Tackling racism through education
March 27, 2014 — Review
Written by Jon Burnett
At a time when anti-racism in education is often being reduced to ‘cultural awareness’ projects, Show Racism the Red Card’s direct tackling of racism is welcome.
In the early 1980s, the Institute of Race Relations (IRR) produced a series of educational booklets on racism in Britain starting from the premise that, at that time, the ‘development and promotion of multi-cultural studies did nothing to tackle the fundamental issue of racism’. ‘Just to learn about other people’s cultures …’, these booklets argued, ‘is not to learn about the racism of one’s own. To learn about the racism of one’s own culture, on the other hand, is to approach other cultures objectively’.
Yet some thirty years later, there is a new watering down of racism – seeing it as a product of a lack of shared values, of communities not being afforded enough opportunity to meet and mingle. And against this backdrop, Show Racism the Red Card’s (SRtRC’s) hard hitting educational materials on anti–racism are valuable resources.
Growing from a £50 donation by the then Newcastle United goalkeeper Shaka Hislop to anti-racist campagners in the locality mid-1990s, SRtRC has become a leading educational organisation in the UK, producing materials, providing workshops in schools and, in Scotland, combating racism within football. In the process, current professional footballers have been encouraged to lend support, featuring on the DVDs that are used as resources, and former players help give workshops. Part of this work is achieved through the production of ‘education packs’ on various aspects of racism, including (but not exclusively) that directed at asylum seekers, Gypsies, Roma communities and Travellers, and on Islamophobia. The packs are designed for upper key stage 2 pupils (aged 11, in England and Wales) and older.
SRtRC’s materials are at their strongest when they use innovative ways to show how racist ideas can circulate, and where they stem from. In their education pack about Islamophobia, a section on ‘media myths’ asks pupils to read and discuss newspaper headlines about Muslims such as ‘Hogwash: now the PC brigade bans piggy banks in case they offend Muslims’ (Daily Express) or ‘Get off my bus I need to pray’ (The Sun). All of these headlines are real; all of them propagate lies. And pupils are asked to reflect on the ways such portrayals impact on the perception of Muslim communities. Similarly, in the pack on asylum seekers, headlines such as ‘Kick out the scum’ (Daily Star), ‘Losing the war on asylum crime’ (Daily Mail) and ‘Bombers are all sponging asylum seekers’ (Daily Express) are examined. Pupils are given the opportunity to reflect on the impact of such media bombardment and the wider repercussions they may have. In both cases, they are equipped with facts about the issues they are looking at. The booklet accompanying the DVD on Islamophobia, for example, explains that ’36 per cent of media headlines about British Muslims overall are about terrorism’, or that the most common words used to describe Muslims in the media are ‘terrorist’, Islamist’, ‘Militant’ and so on. The resource on asylum seekers, meanwhile, has a powerful section on the reality of asylum seekers’ housing conditions in the UK and the restrictions that can be placed on residents’ movements.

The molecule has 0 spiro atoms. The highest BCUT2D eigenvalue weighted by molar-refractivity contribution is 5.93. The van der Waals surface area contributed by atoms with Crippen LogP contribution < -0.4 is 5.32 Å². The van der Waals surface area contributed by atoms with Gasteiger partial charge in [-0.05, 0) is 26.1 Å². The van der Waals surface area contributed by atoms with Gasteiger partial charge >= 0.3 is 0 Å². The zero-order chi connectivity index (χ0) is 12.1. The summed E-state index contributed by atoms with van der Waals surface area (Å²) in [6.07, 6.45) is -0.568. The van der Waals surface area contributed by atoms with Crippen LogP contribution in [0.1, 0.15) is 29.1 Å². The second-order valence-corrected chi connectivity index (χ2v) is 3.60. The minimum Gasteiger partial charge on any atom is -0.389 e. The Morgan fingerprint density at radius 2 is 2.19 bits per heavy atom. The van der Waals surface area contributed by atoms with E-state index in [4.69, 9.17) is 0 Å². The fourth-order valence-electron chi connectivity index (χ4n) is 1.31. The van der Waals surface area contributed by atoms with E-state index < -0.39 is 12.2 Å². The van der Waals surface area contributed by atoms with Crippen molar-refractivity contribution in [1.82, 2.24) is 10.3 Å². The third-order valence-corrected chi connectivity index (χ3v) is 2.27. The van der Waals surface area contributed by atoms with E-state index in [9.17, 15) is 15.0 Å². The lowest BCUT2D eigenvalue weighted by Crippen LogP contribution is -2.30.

‘Myth busting’, of course, is not an end in itself. Tackling a myth does not necessarily alter the context within which myths and particular ideas gain currency. And racism, as SRtRC makes clear, cannot be reduced to the outcome of the construction of a particular set of media narratives. But SRtRC’s resources are useful in the way they go beyond this, encouraging pupils to think about the realities of racism in the UK, and its impacts. In ‘Out of Site’, the resource on Gypsies, Roma and Travellers, a letter by Nellie Delaney is featured, describing the backdrop to the death of her 15-year-old brother, Johnny, in 2003. Johnny Delaney was killed by a group of teenagers, one of whom was heard to say ‘He deserved it, he was only a f*****g Gypsy’. After reading the letter, pupils are encouraged to write one of their own in response to Nellie, outlining ways in which they would try prevent such an attack happening again. This is part of a central message in all of SRtRC’s exercises: that pupils can have a role in resisting racism and challenging the country that they live in.
Could this go further? Without doubt. When discussing how racism is shaped, materials could, for instance, help pupils to think also about the role of policies, laws and institutional groupings such as the criminal justice system. (After Johnny Delaney was killed, for example, it is worth bearing in mind the anguish that the judge in the trial caused when he denied that racism was an element in his death.) But what these resources do is create an environment where pupils can begin to ask and reflect on these critical questions. In doing so, they are valuable tools.
The Institute of Race Relations is precluded from expressing a corporate view: any opinions expressed are therefore those of the authors.